World of Tales

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People have been telling each other fairy tales since ancient times. A very significant literature genre, fairy tales are present in all cultures around the world. In comparison to myths and legends, the time and place of occurrence in fairy tales are not defined. Their characteristics include the appearance of fantastic elements in the form of talking animals, magic, witches and giants, knights and heroes. It wasn't until the 17th century that fairy tales in Europe were written down and preserved for future generations.

The first to do research on fairy tales was the indologist Theodor Benfey during the 19th century. In 1910 the Finnish researcher Antti Aarne categorized fairy tales by their narrative content. Her work was later translated and enriched by Stith Thompson, with the result being the Aarne-Thompson classification system. In 1928 the Russian scholar Vladimir Propp contributed with his structural study of the morphology of fairy tales - an important research contribution. The later research on fairy tales used different theoretical approaches from anthropology, oral history, examining various individual philology, psychology and others. Good and evil in fairy tales is usually clearly separated, often in the form of good and evil characters. The content of fairy tales usually has a hero at the center and a conflict between good and evil, natural and supernatural forces. The hero is often a weak figure, like the youngest son. At the end, the good is rewarded and evil - punished.

Fairy tales in Germany
In Germany the term fairy tales is largely associated with the first collection of the Brothers Grimm fairy tales. There are, however, numerous German fairy tales that the Grimms did not record.

Fairy tales in France
The first collection of fairy tales in French was Charles Perrault's "Histoires ou Contes du temps passé avec des moralités". His work laid the foundation of the genre. The term fairy tale was later used by the French writer Madame d'Aulnoy. She named her book "Contes de fées" ("Fairy tales"), giving fairy tales their modern name.

Fairy tales in India
The Indian fairy tales have a long and varied tradition. The 2000 year old collection called Panchatantra is among the most significant collections of Indian fairy tales. In beginning of the 20th century the Indologist John Hertel had the most important scientific contribution to Panchatantra.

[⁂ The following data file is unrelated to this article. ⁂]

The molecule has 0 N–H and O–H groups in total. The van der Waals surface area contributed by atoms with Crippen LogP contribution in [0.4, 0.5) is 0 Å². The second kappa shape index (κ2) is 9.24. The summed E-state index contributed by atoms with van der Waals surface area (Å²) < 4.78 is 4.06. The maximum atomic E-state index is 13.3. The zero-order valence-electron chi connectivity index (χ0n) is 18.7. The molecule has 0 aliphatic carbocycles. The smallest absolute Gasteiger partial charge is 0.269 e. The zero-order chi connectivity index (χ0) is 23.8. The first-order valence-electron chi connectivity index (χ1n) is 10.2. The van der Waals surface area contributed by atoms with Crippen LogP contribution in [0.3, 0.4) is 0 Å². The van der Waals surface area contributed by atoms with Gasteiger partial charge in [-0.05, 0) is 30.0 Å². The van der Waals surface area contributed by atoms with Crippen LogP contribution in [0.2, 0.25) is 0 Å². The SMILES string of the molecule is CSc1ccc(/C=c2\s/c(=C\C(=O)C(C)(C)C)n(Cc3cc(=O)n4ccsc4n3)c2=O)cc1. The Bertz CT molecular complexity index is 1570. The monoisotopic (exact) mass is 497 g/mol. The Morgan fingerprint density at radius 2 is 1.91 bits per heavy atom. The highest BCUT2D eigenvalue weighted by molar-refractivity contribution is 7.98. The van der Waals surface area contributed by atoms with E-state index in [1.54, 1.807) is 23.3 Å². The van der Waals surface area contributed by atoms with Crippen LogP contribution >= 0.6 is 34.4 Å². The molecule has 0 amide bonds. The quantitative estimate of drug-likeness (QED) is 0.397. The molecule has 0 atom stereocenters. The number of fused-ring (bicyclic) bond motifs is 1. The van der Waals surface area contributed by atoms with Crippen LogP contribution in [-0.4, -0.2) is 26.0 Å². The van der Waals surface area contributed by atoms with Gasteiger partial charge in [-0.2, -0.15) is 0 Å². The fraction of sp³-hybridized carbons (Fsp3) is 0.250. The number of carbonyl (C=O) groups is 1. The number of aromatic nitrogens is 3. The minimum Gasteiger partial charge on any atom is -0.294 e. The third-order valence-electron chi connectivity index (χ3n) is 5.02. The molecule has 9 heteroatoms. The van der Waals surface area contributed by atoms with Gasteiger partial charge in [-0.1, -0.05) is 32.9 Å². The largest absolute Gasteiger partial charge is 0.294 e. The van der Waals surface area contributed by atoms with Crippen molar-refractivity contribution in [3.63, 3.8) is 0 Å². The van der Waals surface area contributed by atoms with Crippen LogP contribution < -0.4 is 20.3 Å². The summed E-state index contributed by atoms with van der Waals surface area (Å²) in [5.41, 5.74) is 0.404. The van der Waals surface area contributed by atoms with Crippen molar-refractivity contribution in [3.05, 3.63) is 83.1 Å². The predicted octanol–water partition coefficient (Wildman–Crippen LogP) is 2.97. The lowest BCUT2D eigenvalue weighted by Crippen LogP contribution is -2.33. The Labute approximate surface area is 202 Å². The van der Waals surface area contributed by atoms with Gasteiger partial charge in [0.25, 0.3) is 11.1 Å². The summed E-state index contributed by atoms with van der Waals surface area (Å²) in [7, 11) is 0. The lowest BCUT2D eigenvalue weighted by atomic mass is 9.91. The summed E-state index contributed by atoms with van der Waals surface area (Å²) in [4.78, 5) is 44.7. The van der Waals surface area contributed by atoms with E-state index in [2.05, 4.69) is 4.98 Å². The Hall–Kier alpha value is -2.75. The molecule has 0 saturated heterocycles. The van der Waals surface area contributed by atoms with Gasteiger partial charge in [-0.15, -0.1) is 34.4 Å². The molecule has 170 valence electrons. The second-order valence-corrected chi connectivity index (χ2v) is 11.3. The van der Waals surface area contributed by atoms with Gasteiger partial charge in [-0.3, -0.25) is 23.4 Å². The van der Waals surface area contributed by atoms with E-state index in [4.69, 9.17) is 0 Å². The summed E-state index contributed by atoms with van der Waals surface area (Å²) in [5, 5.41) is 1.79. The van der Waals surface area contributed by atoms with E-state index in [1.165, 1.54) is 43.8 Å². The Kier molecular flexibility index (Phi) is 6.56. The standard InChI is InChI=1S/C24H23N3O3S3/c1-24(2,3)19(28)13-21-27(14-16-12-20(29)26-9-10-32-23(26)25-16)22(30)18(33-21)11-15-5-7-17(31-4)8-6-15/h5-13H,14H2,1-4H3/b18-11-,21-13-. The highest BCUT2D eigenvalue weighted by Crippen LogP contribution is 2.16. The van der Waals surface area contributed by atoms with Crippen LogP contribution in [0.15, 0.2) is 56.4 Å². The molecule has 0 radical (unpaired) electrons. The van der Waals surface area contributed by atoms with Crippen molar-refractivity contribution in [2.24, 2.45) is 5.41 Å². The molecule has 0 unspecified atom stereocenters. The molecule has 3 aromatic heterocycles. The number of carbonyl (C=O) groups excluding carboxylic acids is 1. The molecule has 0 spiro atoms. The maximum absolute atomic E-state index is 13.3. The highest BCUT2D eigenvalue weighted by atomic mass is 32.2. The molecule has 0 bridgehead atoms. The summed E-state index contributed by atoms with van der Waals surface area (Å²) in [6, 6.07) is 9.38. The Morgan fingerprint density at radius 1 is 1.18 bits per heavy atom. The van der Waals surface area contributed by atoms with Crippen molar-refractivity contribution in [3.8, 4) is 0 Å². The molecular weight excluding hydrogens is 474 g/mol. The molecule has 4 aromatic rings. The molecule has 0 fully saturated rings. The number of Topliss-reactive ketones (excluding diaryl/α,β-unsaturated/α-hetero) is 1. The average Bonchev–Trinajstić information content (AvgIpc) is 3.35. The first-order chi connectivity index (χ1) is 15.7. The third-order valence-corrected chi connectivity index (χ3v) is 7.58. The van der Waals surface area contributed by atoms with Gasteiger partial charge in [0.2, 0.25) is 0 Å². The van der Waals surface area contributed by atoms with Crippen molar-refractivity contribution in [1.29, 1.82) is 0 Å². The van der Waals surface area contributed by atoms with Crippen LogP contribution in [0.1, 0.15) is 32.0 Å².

Find more info on Wikipedia

Andrew Lang (31 March 1844 - 20 July 1912) was a Scottish poet, novelist, and literary critic. Born in Selkirk, Lang was the oldest among eight siblings. After graduating, he began to publish his works, showing he was a gifted journalist, poet, and writer.

The Blue Fairy Book
The Green Fairy Book
The Red Fairy Book


The Brothers Grimm are probably the best known story tellers in the world. Many years have passed since the time Jackob and Wilhelm Grimm released their "Children's and household tales". The first edition and was very modest, both in appearance and capacity - there were only 83 fairy tales, compared to the 200 we know today.
Household tales
Grimm's fairy tales
Grimm's fairy stories
Household stories

Charles Perrault was a French writer who lived in the second half of XVII century. He was one of the first writers in European literature who turned his eyes to folklore. Born in 1628 in a clerical bourgeois family, Perrault received legal education and had high royal office. In the second half of XVII century there was...
Tales of Mother Goose

Hans Christian Andersen, born April 2, 1805 in Odense, was a Danish writer and poet. In his early days, Andersen wanted to become an opera singer. In 1819 he went to Copenhagen to pursuit that dream. His voice, however, was too weak and he was accepted as a dance student at the Royal Theater.
Andersen's fairy tales

Hans Andersen's
Fairy Tales Vol. I
Hans Andersen's
Fairy Tales Vol. II
Book Spotlight
Fairy Tales from the German Forests
Green willow and other Japanese fairy tales
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